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‘Welcome Ramadan’ for Pak Muslim Reverts

Published: 12/07/2012 12:18:21 PM GMT
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KARACHI - As the clock is ticking for Muslims worldwide to welcome the holy fasting month, Pakistan's various religious and literary organizations have kicked off “ Istaqbal-e-Ramadan” (Welcome Ramadan) programs across the So (more)

KARACHI - As the clock is ticking for Muslims worldwide to welcome the holy fasting month, Pakistan's various religious and literary organizations have kicked off “ Istaqbal-e-Ramadan” (Welcome Ramadan) programs across the South Asian Muslim state to teach religious and social aspects of fasting to the faithful, particularly the newly reverts.

“Istaqbal-e-Ramadan campaign has become a permanent feature of our yearly activities for last one decade, which normally begins  three weeks before the fall of holy month”, Mohammad Hussein Mehanti, the Karachi chief of Jammat-e-Islami, one the country's two mainstream religious parties told

The party, and its sister organizations plan to hold hundreds of lectures, study circles, and other awareness related programs before and during Ramadan.

There are two main objectives of this campaign, Mehanti, a chartered accountant by profession said.

“First, to bring the common and illiterate people to these programs, and teach them about the importance and benefits of fasting - here and hereafter- in the light of Quran and Sunnah”, Mehanti said.

“Second, to remind ourselves and those who regularly fast , but need to rejuvenate the spirit and knowledge about different aspects of fasting, particularly what is prohibited and what is required by Allah from us during Ramadan”, he maintained.

This time, Mehanti said, the newly reverts who embraced Islam in recent years, will also be part of these programs.

“In fact, they would be the most important part of these programs because they need to learn much about Ramadan as many of them are going to fast for the first time in their life”.

Hundreds of Hindus and Christians have embraced Islam in different parts of the country during last one year, especially belonging to schedule (lower) cast of Hindus who mainly reside in southern deserted parts of Sindh province.

Jammat-e-Islami's relief wing, Al-Khidmat Foundation, the largest NGO in Pakistan, has been carrying out various relief and development projects  in Thar Desert, where almost 50 per cent of  the population is Hindu.

Zam-Zam water project carried out by Al-Khidmat Foundation, under which 400 wells have been dug in different parts of Thar, has made a major difference in the lives of Hindus, who otherwise had to travel miles to fetch potable water.

Hundreds of local Hindus, mainly from lower cast, during last couple of years due to relief activities and closeness with Islamic charities like Al-Khidmat Foundation, and Jammat-ud-Dawa'h's Falah-e-Insaniat Foundation.

Similarly, scores of Christians have reverted to Islam in different parts of Punjab, the country's most populous and richest province, during last year.

Christians and Hindus make up 3 and 2 per cent of the total 180 million population of this only nuclear Muslim state  respectively.

Women participation

Working Women Trust (WWT), an Islamic NGO that has been working to address the problems faced by working women in Pakistan, too, has planned several welcome Ramadan programs in different parts of the city, where religious scholars - male and female- apprise the women about different aspects of fasting.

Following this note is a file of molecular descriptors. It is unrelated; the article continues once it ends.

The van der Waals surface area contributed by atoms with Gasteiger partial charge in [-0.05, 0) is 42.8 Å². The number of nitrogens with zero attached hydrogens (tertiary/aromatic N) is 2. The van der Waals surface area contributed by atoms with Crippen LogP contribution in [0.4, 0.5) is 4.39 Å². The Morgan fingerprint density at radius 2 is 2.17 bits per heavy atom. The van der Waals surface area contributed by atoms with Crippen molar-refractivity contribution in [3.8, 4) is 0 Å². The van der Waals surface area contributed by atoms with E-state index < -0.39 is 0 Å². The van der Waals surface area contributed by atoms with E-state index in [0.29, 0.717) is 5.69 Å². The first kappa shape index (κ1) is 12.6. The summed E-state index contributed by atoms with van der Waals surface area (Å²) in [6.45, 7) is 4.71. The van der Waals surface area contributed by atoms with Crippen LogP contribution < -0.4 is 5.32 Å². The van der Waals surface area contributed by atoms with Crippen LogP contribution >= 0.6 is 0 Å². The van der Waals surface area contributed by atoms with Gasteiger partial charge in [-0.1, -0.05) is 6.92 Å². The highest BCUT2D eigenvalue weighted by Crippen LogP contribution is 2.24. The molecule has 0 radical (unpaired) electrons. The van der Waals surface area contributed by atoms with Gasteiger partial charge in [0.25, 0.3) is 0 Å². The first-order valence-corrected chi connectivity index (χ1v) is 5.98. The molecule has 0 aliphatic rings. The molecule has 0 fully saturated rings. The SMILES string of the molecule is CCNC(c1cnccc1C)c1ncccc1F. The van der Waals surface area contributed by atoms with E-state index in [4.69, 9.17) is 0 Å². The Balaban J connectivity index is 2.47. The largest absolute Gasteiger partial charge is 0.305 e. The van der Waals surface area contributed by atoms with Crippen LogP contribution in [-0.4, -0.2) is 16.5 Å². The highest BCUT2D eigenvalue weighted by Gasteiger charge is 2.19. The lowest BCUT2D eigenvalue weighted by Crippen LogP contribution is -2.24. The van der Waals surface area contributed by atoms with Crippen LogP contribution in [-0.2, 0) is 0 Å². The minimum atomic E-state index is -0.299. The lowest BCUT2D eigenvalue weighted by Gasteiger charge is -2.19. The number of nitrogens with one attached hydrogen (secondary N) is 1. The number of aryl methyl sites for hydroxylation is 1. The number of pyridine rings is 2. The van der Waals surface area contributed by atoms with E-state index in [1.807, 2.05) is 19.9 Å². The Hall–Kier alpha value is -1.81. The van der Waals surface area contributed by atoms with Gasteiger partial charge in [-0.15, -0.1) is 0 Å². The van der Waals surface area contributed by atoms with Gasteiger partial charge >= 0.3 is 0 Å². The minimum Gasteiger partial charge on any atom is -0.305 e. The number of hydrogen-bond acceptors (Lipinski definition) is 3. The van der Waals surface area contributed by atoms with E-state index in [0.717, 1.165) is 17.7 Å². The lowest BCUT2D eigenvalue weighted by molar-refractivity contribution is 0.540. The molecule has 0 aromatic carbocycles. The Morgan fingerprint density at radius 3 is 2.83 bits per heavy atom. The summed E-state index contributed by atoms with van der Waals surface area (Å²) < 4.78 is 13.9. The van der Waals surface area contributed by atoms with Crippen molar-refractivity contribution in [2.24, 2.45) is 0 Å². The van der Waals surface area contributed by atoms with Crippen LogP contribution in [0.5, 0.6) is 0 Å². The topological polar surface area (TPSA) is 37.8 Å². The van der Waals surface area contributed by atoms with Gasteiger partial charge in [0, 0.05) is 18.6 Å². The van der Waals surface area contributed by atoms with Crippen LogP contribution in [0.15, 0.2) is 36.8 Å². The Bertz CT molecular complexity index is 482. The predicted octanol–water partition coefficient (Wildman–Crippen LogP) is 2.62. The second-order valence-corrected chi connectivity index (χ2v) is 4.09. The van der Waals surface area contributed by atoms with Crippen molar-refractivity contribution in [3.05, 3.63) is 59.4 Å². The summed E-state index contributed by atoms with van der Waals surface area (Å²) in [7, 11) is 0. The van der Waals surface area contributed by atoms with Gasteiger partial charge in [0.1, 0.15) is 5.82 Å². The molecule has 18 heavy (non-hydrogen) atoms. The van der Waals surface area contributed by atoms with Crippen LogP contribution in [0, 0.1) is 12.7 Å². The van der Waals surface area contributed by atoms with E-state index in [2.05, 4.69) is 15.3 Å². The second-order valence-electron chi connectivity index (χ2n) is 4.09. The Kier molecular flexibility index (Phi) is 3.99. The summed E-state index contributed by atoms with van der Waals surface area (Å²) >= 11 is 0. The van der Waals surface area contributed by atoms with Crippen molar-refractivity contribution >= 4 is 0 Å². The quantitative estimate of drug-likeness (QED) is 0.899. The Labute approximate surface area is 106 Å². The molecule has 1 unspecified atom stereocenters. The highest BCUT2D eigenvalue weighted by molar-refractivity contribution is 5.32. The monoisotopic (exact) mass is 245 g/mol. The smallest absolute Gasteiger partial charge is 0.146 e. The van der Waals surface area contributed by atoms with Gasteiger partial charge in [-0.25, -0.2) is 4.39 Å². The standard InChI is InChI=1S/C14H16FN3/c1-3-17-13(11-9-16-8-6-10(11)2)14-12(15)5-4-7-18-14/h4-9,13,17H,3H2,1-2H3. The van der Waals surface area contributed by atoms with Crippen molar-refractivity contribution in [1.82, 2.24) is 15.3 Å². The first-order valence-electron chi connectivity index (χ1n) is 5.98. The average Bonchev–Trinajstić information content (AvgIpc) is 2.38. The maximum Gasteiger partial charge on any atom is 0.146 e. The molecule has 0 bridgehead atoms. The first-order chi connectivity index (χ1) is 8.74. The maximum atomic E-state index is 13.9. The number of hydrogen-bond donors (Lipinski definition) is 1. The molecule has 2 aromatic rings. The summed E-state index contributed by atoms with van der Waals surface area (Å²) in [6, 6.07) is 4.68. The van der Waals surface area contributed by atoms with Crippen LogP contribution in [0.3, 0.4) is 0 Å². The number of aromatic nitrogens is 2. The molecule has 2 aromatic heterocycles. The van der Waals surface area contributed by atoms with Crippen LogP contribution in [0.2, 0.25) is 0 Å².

“Usually, the religious parties focus on men, whether it comes to religion or society. They somehow forget women, which are equally important, and in some cases most important segment of society”, Abida Farheen, the president of WWT told

“That is why, we have chalked out several welcome Ramadan programs only for women, particularly for working women”, she said.

The WWT programs focus on two main issues.

“First, we want to teach the women about importance of fasting, and their duties with the help of literature and lectures delivered by the religious scholars”.

“But the main focus of our programs would be to teach and prepare the working women for Ramadan, in which they will have to battle against time”, Abida said referring to the tight schedule during the holy month.

Working women, she observes, not only have to prepare Sehri and Iftaar for the housemates, but have to attend their offices and work places as well.

“With the help of experts, we would teach them (working women) about time management. How to manage their tight schedule in away, whereby it does not affect their mental and physical health”, she maintained.

A new part of the welcome Ramadan programs, this year, is the inclusion of health experts.

“Ramadan, this year, is going to fall in sizzling weather, when temperatures are likely to remain between 40 to 45 degrees Celsius”, Dr Abdul Malik, a senior physician, who is among various doctors who are lecturing the participants about different health aspects in welcome Ramadan programs.

Although, some TV channels do air health related programs during Ramadan, however, it is normally a brief discussion rather than a practical-based lecture.

“We are teaching the participants how to save as much as energy in the stifling heat-wave as an acute shortage of water in the body would certainly affect their health”, Dr Malik said

“Use of  spicy food at Sehri may make them more thirsty during fasting as compared to use to light and less spicy food”, he maintained.

Similarly, he said, excessive use of fried stuff affects the liver, and it needs to restricted during Ramadan because people usually take it lightly, which is not good.“These kinds of small tips can help people avoid health hazards during Ramadan, when eating for many has become a passion”, Dr Malik said in a lighter vein.

Reproduced with permission from